SAN ANTONIO -

A new light will be beaming across the horizon from the brand-new, state-of-the-art Lighthouse for the Blind facility. 

It has been a three-year project -- from design to ground-breaking -- and just weeks away from completion of the 53,000-square-foot facility.

“We have thought of everything from the lights to the darks on the floor, to the bathroom to the sinks and lower (levels) for wheelchairs,” said the Lighthouse's Nancy Lipton.

Designers got input from employees and then toured the country to make sure every detail was considered to make it accessible for the blind and vision-impaired.

The first floor will be for manufacturing, but the second floor will be for new programs.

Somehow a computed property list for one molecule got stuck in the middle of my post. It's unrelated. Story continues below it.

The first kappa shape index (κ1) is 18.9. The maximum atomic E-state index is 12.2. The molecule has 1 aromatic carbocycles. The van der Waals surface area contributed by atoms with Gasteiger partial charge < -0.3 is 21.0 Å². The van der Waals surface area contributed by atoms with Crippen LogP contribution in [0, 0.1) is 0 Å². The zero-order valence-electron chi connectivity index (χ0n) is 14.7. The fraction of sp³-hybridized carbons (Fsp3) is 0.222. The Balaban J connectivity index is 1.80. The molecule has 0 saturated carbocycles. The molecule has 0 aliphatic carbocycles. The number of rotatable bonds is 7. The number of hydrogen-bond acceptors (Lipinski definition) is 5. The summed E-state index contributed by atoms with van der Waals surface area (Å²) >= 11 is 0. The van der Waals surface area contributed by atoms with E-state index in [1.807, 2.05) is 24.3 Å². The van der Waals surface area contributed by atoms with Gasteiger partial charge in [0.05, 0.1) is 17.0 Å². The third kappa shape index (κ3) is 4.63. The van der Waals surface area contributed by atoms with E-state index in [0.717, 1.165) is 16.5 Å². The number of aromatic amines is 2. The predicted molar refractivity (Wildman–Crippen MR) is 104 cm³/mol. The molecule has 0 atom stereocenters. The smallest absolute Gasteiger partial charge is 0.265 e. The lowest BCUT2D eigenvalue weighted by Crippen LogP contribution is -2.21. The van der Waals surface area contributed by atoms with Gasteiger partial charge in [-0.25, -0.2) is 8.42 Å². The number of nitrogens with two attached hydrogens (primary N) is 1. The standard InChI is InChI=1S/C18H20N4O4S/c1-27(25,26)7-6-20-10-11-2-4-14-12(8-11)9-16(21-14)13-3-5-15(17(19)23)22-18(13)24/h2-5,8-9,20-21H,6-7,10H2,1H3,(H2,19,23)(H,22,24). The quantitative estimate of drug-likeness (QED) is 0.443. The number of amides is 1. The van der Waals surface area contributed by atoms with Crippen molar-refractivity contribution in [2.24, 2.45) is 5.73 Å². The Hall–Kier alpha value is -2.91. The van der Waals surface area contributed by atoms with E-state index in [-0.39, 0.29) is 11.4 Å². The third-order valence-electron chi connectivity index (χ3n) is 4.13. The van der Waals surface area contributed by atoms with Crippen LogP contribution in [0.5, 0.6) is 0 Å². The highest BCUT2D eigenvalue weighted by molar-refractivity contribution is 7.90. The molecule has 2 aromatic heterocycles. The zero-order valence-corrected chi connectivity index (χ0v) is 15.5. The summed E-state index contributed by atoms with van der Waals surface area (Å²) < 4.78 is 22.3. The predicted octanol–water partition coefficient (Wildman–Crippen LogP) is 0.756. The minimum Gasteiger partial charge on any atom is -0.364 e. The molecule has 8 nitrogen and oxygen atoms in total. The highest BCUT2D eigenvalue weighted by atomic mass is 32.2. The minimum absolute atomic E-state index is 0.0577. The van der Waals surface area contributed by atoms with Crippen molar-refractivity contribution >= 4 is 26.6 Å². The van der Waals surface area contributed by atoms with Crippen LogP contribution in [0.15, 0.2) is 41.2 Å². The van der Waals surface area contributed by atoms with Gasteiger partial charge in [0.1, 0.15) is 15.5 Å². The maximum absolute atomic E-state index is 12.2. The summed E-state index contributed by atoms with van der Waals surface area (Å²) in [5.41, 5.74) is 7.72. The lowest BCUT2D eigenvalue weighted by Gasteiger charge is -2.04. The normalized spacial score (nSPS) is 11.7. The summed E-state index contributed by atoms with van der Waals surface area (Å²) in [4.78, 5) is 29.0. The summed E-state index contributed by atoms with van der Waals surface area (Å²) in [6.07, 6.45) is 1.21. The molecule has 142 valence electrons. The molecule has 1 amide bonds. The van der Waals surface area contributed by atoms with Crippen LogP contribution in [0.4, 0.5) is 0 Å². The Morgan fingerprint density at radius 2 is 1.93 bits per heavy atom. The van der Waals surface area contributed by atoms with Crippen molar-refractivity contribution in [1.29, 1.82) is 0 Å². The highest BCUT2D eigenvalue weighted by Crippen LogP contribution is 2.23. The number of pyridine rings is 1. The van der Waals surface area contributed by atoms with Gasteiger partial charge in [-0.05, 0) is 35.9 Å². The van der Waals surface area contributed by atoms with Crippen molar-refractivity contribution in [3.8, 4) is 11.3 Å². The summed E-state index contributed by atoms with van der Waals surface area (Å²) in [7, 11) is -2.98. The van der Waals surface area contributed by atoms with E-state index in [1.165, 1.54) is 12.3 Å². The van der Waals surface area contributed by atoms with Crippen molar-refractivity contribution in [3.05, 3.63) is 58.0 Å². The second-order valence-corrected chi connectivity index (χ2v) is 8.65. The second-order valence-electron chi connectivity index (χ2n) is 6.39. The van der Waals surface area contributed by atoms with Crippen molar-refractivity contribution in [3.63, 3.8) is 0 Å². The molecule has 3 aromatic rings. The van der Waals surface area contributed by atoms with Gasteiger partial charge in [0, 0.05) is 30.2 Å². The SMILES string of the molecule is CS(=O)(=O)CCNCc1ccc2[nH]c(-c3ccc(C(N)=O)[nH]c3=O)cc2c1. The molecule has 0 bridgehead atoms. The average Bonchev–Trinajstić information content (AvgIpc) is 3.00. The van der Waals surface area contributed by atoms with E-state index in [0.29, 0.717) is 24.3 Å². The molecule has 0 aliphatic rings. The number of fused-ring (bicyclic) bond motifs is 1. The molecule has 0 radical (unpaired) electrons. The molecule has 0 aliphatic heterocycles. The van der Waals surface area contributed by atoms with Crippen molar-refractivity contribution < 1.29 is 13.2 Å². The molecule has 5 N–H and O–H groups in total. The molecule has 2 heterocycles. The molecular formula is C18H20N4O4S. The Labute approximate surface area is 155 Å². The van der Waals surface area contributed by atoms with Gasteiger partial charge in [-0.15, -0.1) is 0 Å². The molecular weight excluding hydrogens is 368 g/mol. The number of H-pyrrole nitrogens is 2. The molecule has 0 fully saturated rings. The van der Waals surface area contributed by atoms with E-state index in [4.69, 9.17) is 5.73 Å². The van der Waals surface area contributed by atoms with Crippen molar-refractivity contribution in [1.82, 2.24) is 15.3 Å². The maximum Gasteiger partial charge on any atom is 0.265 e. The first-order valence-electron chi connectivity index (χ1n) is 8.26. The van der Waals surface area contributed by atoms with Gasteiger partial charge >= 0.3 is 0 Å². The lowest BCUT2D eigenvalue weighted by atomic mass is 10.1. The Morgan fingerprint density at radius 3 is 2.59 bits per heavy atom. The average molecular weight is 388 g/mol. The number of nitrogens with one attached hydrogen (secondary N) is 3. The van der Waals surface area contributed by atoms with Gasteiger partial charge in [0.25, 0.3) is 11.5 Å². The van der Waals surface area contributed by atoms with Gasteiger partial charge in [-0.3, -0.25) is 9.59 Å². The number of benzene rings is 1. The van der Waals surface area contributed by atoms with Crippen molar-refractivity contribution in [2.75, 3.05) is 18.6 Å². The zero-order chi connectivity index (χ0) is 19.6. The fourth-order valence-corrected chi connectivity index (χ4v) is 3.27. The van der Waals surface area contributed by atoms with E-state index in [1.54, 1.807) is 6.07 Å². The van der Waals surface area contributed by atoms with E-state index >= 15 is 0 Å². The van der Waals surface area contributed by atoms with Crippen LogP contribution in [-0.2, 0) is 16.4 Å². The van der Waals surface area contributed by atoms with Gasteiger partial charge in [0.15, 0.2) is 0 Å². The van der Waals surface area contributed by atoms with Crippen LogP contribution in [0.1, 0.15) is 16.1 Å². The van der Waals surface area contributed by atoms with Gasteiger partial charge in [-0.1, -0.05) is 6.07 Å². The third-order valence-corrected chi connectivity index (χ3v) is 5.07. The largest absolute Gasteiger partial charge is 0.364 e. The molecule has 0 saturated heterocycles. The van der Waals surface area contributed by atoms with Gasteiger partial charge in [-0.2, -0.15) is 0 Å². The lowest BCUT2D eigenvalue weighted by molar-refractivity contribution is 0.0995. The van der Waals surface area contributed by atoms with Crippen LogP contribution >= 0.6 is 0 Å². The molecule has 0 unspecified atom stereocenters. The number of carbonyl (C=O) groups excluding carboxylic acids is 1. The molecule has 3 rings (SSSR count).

The upper floor will have classrooms to teach children -- starting as infants to age 14-- how to be independent. They will learn how to make their bed, dress themselves and will learn to read Braille. 

Their parents will also learn right alongside them.

"If you start them very young, then they don’t know any better. They think, 'This is how it is. This is what we can do,'” Lipton said.

Another special feature of the Lighthouse will be seven exam rooms. 

Eye doctors from the School of Ophthalmology at the University of the Incarnate Word will perform eye exams on patients with the assistance of students.

"Third- and fourth-year students will get practical experience with doctors on patients,”  Lipton said. "Where else can they get that kind of experience?"

The facility is set to open at the end of October.